OPA Newsletter February 1997
OLD PHAROSIANS’ ASSOCIATION
New Series No. 71
LIST OF CONTENTS
NEWS OF THE ASSOCIATION
* Officers and Committee Members
* London Reunion
* Pharos Lodge
* Archivists’ Corner
* Annual General Meeting
* Old Pharosians v School 1st Xl Cricket Match
NEWS OF THE SCHOOL
* Governors’ Annual Meeting
* Service of Nine Lessons and Carols
* Music for a Summer Evening
* Pharos Enterprises
* James A. Johnson Scholarship
* Chairman of the Governors
* Latest News from the School
NEWS OF OLD BOYS
* Members still Living and Learning
* News via the Internet
* David Elleray
* Archaeological Dig
It is an honour to be asked to provide a message for this Newsletter. Since I gave considerable thought to my speech at the Annual Dinner, I have decided to reproduce part of it here, in the hope that it proves of interest to a wider audience. I spoke as follows:-
I want to make three points this evening. First, there are a number of people who deserve our grateful thanks. I would like to thank Maurice Smith for his usual superb organisation of this event. I would like to thank John Booth for the quiet and knowledgeable efficiency with which he has presided over our affairs during the past year. He will be a hard act to follow. Very especially I would like to thank our secretary and our treasurer. Presidents are birds of passage but Philip Harding and Ian Pascall have, metaphorically at least, grown grey in the service of the Association. They are our linch pins and we are deeply grateful to them.
The second point I want to make is about continuity and change. Neil Slater must sometimes feel as if he has to conduct the affairs of this school while wading knee-deep in ex-headmasters. Two of them, no less, are on the committee of the Old Pharosians; and no occasion of this kind is complete without some reference to the inspirational driving power of Mr. Whitehouse and the Christian benignity of Mr. Booth. Yet Neil appears to remain cheerful; appears to bear the burden of his predecessors serenely. I hope he feels that there is actually a positive value in having reminders of the school’s past constantly on tap; I hope he feels that Old Pharosians, headmasters or not, provide a reminder of the past which the school would be much poorer without.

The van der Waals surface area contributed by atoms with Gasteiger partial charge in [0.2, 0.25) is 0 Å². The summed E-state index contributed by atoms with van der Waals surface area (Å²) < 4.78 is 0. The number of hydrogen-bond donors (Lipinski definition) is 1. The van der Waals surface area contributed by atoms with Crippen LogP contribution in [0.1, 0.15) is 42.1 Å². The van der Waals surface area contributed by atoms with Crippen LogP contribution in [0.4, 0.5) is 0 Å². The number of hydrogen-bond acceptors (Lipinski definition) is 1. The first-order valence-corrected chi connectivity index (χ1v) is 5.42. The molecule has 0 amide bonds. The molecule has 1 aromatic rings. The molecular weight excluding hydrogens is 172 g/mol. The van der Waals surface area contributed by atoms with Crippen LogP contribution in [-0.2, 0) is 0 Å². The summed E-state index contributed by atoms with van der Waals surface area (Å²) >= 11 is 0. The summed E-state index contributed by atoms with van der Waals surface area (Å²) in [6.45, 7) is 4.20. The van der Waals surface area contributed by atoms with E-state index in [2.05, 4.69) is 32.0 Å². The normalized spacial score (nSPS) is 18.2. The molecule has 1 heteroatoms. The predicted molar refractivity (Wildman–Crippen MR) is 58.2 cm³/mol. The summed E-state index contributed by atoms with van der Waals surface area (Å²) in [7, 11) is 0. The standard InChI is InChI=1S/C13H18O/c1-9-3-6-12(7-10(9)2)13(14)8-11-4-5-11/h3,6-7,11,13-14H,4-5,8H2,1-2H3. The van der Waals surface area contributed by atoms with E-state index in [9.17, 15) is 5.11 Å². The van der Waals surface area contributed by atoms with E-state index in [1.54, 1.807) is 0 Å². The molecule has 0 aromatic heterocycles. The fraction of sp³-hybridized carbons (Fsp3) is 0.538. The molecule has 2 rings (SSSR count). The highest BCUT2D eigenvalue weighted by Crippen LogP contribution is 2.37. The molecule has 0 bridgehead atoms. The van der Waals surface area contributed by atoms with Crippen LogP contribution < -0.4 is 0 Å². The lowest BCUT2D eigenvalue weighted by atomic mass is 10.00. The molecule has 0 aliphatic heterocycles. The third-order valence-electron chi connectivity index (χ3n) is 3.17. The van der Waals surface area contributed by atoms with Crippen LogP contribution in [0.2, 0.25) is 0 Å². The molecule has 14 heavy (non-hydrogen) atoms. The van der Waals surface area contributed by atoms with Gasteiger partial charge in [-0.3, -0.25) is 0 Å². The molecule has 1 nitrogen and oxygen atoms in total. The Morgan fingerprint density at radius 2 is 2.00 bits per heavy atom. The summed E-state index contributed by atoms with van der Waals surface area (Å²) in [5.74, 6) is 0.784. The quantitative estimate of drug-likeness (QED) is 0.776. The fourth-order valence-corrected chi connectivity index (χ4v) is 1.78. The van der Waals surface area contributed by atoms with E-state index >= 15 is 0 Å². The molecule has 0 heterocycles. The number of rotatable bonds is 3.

Old boys and ex-staff can be a positive pain, especially when they suggest, directly or by implication, that things are worse nowadays than they used to be; when they suggest that the school is (dread phrase) ‘going down’. Such suggestions are highly suspect; you probably know the saying that nothing is more responsible for the good old days than a bad memory. But old boys and ex-staff can be useful too when, as is the case with the Old Pharosians Association, their witness is to continuity and to change. The Association is a living reminder that the present school is organically connected to its past; and also a living reminder that the school has changed greatly and must be prepared to continue doing so.
The continuity is apparent and enriching, both personal and institutional. I remember from my headship a perky lad named Graham Tutthill, whose father was chairman of the parents’ association. That lad is now active in the affairs of our Association and he was until recently chairman of governors. He has two sons in the school blazing, I understand, a joint trail of glory. Neil might well fear a total Tutthill takeover were it not for the fact that the continuity of which Graham is so conspicuous an example is by no means confined to him and his family. To avoid wearying you I give only one more example. Our new chairman of governors is another Old Pharosian, and another who laid the foundations for his adult life under my care. Mr. Terry, I wish you well in the great responsibility you have undertaken, and I am glad the school’s care is in the hands of someone with your long association with it.
I give a single example of institutional continuity. It is the Newsletter, which both keeps us up to date with what is going on now and perpetually reminds us of things as they used to be. We are deeply indebted to Terry Sutton and Graham Tutthill – that name again! – for their readiness to take it over from Ken Ruffell.